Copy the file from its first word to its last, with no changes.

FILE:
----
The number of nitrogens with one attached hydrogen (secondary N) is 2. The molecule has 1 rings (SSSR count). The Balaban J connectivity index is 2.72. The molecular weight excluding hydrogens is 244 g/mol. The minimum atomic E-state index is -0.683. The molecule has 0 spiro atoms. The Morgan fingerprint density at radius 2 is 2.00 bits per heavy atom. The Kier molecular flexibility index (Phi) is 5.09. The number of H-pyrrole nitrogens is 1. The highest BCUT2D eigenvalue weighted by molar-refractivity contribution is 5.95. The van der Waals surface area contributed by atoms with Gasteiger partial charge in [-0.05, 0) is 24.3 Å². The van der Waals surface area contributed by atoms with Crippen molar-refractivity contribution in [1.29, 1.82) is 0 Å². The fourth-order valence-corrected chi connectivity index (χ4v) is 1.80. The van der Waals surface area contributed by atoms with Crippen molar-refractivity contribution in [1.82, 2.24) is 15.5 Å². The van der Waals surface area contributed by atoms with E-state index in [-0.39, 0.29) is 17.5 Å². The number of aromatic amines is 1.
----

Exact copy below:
The number of nitrogens with one attached hydrogen (secondary N) is 2. The molecule has 1 rings (SSSR count). The Balaban J connectivity index is 2.72. The molecular weight excluding hydrogens is 244 g/mol. The minimum atomic E-state index is -0.683. The molecule has 0 spiro atoms. The Morgan fingerprint density at radius 2 is 2.00 bits per heavy atom. The Kier molecular flexibility index (Phi) is 5.09. The number of H-pyrrole nitrogens is 1. The highest BCUT2D eigenvalue weighted by molar-refractivity contribution is 5.95. The van der Waals surface area contributed by atoms with Gasteiger partial charge in [-0.05, 0) is 24.3 Å². The van der Waals surface area contributed by atoms with Crippen molar-refractivity contribution in [1.29, 1.82) is 0 Å². The fourth-order valence-corrected chi connectivity index (χ4v) is 1.80. The van der Waals surface area contributed by atoms with Crippen molar-refractivity contribution in [1.82, 2.24) is 15.5 Å². The van der Waals surface area contributed by atoms with E-state index in [-0.39, 0.29) is 17.5 Å². The number of aromatic amines is 1.